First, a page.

From time to time, I meet with teenagers to talk about their problems or behavior. They often sit slumped in their seat and with their head down. They may mumble when they talk, making it hard to hear their words. However, knowing something of the home they come from, I understand they have not been taught the principle of respect. They have not learned to respect their parents, and consequently, they do not respect others. It doesn’t take long to realize that this person I am talking to does not know the meaning of respect.
Respect is a small thing that makes a big difference. We all want people to respect us, but they rarely will unless they have seen respect in us. Children learn how to control their emotions from their parents, which is part of being respectful. They can learn to share and communicate with respect from a very early age. If parents have valued their feelings and taught them to value another person’s feelings, they will respect others by listening to them.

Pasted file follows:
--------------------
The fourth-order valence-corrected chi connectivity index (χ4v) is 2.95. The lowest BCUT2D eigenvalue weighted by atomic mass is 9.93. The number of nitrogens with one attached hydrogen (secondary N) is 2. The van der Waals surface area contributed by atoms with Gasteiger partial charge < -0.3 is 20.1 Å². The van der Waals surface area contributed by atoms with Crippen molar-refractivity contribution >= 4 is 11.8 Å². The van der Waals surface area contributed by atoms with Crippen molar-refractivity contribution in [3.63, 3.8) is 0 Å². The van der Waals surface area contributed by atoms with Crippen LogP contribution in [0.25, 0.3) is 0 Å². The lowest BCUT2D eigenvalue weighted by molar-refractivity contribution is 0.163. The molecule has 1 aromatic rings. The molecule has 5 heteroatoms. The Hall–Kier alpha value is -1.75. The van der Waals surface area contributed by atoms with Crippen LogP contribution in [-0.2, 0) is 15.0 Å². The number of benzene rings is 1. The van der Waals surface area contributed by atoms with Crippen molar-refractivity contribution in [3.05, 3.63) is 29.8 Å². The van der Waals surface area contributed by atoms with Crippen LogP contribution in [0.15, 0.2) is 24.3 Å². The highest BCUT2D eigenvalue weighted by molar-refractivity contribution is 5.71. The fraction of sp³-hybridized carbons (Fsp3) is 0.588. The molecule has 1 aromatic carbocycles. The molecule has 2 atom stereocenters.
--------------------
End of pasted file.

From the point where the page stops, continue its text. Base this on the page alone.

Children will learn to tolerate negative emotions, such as being patient with another person who is upset or angry if they have seen their parents do so. If they have felt their impatience and disregard for their feelings and desires, they will do the same with their peers. On the other hand, they will follow a better pattern if they have seen patience modeled and respect demonstrated.
Respect is the esteem for the inherent worth of a person. Respect is the proper way to treat people, and it doesn’t come naturally. Disrespect seems to be more natural. We have to be taught how to be respectful to others—including our parents and those in authority.
Respect is honoring others—beginning with our parents. Without respect, conflict happens before we know it. Conflict can be aggressive or passive, but it always brings confusion. When parents fail to show respect, children are left in bewilderment, causing them to disrespect their parents and others. Essentially, how they grow up treating each other is how they will treat their future spouses.
One of the reasons families don’t resolve conflict and cannot transform negative emotions into positive ones is because their words and feelings are not framed in respect. Just as a river needs banks to keep the water inside, the family needs a respectful and constructive way of sharing negative emotions. Respect is where each family member is affirmed and given a unique acceptance of their differences and likenesses. Children introduced to the concept of respect will have a much better chance of building respectful relationships in life.